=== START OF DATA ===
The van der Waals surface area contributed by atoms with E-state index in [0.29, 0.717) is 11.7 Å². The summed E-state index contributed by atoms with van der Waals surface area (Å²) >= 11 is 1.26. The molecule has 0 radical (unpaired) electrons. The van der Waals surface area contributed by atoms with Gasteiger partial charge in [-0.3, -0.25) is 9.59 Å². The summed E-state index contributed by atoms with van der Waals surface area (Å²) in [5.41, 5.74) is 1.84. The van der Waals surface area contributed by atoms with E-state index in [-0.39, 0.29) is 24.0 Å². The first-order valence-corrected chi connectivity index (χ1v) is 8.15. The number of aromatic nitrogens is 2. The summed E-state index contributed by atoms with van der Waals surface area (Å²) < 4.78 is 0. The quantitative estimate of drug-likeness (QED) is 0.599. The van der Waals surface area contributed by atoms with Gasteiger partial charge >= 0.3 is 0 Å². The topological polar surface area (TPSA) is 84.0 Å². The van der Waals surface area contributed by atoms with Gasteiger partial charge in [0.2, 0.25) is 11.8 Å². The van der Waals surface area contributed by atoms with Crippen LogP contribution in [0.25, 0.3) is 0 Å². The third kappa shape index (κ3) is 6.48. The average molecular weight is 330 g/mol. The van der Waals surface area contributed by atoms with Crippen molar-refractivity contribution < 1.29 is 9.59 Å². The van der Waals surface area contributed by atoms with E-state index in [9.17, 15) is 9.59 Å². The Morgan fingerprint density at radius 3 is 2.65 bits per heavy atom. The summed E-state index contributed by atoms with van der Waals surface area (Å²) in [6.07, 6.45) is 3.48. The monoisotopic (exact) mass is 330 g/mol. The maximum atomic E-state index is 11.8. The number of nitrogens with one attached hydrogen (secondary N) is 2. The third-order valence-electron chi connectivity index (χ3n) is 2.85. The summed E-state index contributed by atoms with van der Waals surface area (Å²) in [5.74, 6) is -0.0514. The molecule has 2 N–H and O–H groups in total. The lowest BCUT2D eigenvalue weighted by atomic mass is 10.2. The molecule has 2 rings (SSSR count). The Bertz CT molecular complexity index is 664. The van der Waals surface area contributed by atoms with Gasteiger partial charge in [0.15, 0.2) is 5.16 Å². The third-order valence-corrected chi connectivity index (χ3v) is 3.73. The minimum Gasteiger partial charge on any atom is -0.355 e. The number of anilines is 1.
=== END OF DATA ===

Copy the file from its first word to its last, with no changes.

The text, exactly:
The van der Waals surface area contributed by atoms with E-state index in [0.29, 0.717) is 11.7 Å². The summed E-state index contributed by atoms with van der Waals surface area (Å²) >= 11 is 1.26. The molecule has 0 radical (unpaired) electrons. The van der Waals surface area contributed by atoms with Gasteiger partial charge in [-0.3, -0.25) is 9.59 Å². The summed E-state index contributed by atoms with van der Waals surface area (Å²) in [5.41, 5.74) is 1.84. The van der Waals surface area contributed by atoms with E-state index in [-0.39, 0.29) is 24.0 Å². The first-order valence-corrected chi connectivity index (χ1v) is 8.15. The number of aromatic nitrogens is 2. The summed E-state index contributed by atoms with van der Waals surface area (Å²) < 4.78 is 0. The quantitative estimate of drug-likeness (QED) is 0.599. The van der Waals surface area contributed by atoms with Gasteiger partial charge >= 0.3 is 0 Å². The topological polar surface area (TPSA) is 84.0 Å². The van der Waals surface area contributed by atoms with Gasteiger partial charge in [0.2, 0.25) is 11.8 Å². The van der Waals surface area contributed by atoms with Crippen LogP contribution in [0.25, 0.3) is 0 Å². The third kappa shape index (κ3) is 6.48. The average molecular weight is 330 g/mol. The van der Waals surface area contributed by atoms with Crippen molar-refractivity contribution < 1.29 is 9.59 Å². The van der Waals surface area contributed by atoms with E-state index in [9.17, 15) is 9.59 Å². The Morgan fingerprint density at radius 3 is 2.65 bits per heavy atom. The summed E-state index contributed by atoms with van der Waals surface area (Å²) in [6.07, 6.45) is 3.48. The monoisotopic (exact) mass is 330 g/mol. The maximum atomic E-state index is 11.8. The number of nitrogens with one attached hydrogen (secondary N) is 2. The third-order valence-electron chi connectivity index (χ3n) is 2.85. The summed E-state index contributed by atoms with van der Waals surface area (Å²) in [5.74, 6) is -0.0514. The molecule has 2 N–H and O–H groups in total. The lowest BCUT2D eigenvalue weighted by atomic mass is 10.2. The molecule has 2 rings (SSSR count). The Bertz CT molecular complexity index is 664. The van der Waals surface area contributed by atoms with Gasteiger partial charge in [0.15, 0.2) is 5.16 Å². The third-order valence-corrected chi connectivity index (χ3v) is 3.73. The minimum Gasteiger partial charge on any atom is -0.355 e. The number of anilines is 1.